We love being part of the coffee community and we strive to contribute positively to it. Following the protests erupting in USA and around the world sparked by George Floyd's death, we can't remain silent about the glaring failings of us and the systems in which we live when it comes to how we treat black humans. We believe coffee can change lives, let's make this a caring and aware community that looks after each other. #blacklivesmatter
Here are a couple useful resources we have been learning from:
10 Steps to Non-Optical Allyship:
For people who actively want to be support and be an ally right now, I have written a thread. pic.twitter.com/kTvDgXXO5L— Mireille Cassandra Harper (@mireillecharper) May 29, 2020
Police brutality is an issue here in South Africa too. Read this on brutality here at home: https://www.news24.com/news24/southafrica/news/analysis-police-brutality-why-its-easier-for-cops-and-soldiers-to-target-poor-black-people-20200605
Essential Reading: Steve Biko's I Write What I Like
Feeling helpless? Look for ways to educate yourself and contribute where you can.
If you're stuck at home during lockdown without any access to fresh coffee or you've got some instant coffee lying around, then try using it in this creative recipe and learn how to make a simple Chocolate Cookie Dalgona. Instant coffee is often quite bitter and generally doesn't taste great alone, hence a lot of people adding sugar and milk to it to make a hot beverage. This recipe can be made hot or cold, as in the example here.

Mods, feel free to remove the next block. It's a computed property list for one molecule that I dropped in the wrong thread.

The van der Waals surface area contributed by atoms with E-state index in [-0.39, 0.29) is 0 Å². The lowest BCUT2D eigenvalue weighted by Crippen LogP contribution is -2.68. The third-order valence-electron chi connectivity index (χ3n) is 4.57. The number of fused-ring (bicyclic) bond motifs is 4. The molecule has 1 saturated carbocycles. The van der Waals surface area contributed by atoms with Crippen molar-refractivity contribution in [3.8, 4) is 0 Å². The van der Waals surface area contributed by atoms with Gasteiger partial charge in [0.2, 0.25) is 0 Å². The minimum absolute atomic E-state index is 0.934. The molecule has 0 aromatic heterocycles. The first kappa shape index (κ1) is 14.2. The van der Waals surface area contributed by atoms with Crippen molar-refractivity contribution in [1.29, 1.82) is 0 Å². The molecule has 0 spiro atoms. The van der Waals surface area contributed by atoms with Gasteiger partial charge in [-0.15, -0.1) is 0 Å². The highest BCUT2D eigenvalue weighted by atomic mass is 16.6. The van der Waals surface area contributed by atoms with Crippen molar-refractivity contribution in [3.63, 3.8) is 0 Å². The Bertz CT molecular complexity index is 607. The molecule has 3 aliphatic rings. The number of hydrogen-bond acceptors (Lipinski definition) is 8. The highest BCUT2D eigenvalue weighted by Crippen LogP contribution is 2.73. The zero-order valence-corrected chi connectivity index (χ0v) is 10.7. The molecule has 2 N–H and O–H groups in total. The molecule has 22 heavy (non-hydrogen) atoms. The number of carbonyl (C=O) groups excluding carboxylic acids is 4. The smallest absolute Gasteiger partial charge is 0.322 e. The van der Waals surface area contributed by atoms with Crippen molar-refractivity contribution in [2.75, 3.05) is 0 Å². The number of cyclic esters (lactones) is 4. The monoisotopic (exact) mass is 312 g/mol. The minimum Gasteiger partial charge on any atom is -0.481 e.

Watch Dale's video for the ingredients and the technique - it's really quite simple and a great way to use up that 'ol instant!
Da Vinci Chocolate Sauce x 15ml
Da Vinci Shortbread Syrup x 10ml
Instant Coffee x 2 tbsp
Sugar x 2 tbsp
Water x tbsp
Milk x 100ml
2 x cubes ice
If you'd like to order these products, place your orders on the Da Vinci Gourmet Website www.davincigourmet.co.za and receive the delivery at your front door, anywhere in South Africa!
The country rejoices as we gain another level towards opening back up, but does this have any bearing on how coffee businesses can operate?
Those who were on the fence about the legality of serving takeaway coffees can jump off the wall as collections will be allowed for restaurants and cafes who choose to be open, which will certainly mean that more places will feel comfortable to start selling again.
As this happens, the focus for law enforcement will surely be on crowd control. It's hard not to linger when you start to see your fellow regulars at the local coffee spot. The responsibility of this will fall to the cafe owners and baristas, so patrons, please try to be respectful in this time. Obviously we all want to hang out, starved for in person interaction, but in order to keep moving forward and keep everyone safe, we need to try keep to the rules in place .
Some places will still remain closed for now, this is up to each individual business owner, the concerns from Level 4 are still relevant. The capital needed, especially for restaurants, to start up again is quite substantial and without sitdown trade it might be difficult to recoup all the costs that go into running the business especially where fresh produce is involved, so business owners need to weigh up all the options. With the high tariffs on delivery services (see other interesting options here and here) any margins are all but wiped out.